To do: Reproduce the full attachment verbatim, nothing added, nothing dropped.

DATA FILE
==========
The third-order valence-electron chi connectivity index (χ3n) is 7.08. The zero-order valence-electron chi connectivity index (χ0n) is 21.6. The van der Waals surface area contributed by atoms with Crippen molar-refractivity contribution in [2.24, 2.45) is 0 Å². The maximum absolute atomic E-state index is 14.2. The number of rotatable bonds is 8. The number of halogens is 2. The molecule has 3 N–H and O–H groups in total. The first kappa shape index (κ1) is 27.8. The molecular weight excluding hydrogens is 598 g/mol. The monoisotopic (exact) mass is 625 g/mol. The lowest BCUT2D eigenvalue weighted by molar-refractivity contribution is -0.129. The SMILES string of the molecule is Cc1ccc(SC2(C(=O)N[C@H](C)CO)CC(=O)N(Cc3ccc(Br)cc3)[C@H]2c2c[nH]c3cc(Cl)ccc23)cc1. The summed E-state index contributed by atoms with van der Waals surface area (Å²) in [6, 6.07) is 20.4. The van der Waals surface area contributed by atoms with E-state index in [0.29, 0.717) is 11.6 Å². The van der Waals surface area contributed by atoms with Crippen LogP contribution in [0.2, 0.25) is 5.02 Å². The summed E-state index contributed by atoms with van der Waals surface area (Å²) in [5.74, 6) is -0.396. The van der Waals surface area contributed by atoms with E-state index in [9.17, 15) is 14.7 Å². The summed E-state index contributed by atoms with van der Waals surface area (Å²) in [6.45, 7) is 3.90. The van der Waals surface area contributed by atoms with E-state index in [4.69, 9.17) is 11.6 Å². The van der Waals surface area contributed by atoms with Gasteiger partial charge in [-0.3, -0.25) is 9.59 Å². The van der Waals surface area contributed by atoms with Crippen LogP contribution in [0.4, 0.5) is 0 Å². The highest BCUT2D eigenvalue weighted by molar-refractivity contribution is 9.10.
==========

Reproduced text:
The third-order valence-electron chi connectivity index (χ3n) is 7.08. The zero-order valence-electron chi connectivity index (χ0n) is 21.6. The van der Waals surface area contributed by atoms with Crippen molar-refractivity contribution in [2.24, 2.45) is 0 Å². The maximum absolute atomic E-state index is 14.2. The number of rotatable bonds is 8. The number of halogens is 2. The molecule has 3 N–H and O–H groups in total. The first kappa shape index (κ1) is 27.8. The molecular weight excluding hydrogens is 598 g/mol. The monoisotopic (exact) mass is 625 g/mol. The lowest BCUT2D eigenvalue weighted by molar-refractivity contribution is -0.129. The SMILES string of the molecule is Cc1ccc(SC2(C(=O)N[C@H](C)CO)CC(=O)N(Cc3ccc(Br)cc3)[C@H]2c2c[nH]c3cc(Cl)ccc23)cc1. The summed E-state index contributed by atoms with van der Waals surface area (Å²) in [6, 6.07) is 20.4. The van der Waals surface area contributed by atoms with E-state index in [0.29, 0.717) is 11.6 Å². The van der Waals surface area contributed by atoms with Crippen LogP contribution in [0.2, 0.25) is 5.02 Å². The summed E-state index contributed by atoms with van der Waals surface area (Å²) in [5.74, 6) is -0.396. The van der Waals surface area contributed by atoms with E-state index in [9.17, 15) is 14.7 Å². The summed E-state index contributed by atoms with van der Waals surface area (Å²) in [6.45, 7) is 3.90. The van der Waals surface area contributed by atoms with E-state index in [4.69, 9.17) is 11.6 Å². The van der Waals surface area contributed by atoms with Gasteiger partial charge in [-0.3, -0.25) is 9.59 Å². The van der Waals surface area contributed by atoms with Crippen LogP contribution in [0.4, 0.5) is 0 Å². The highest BCUT2D eigenvalue weighted by molar-refractivity contribution is 9.10.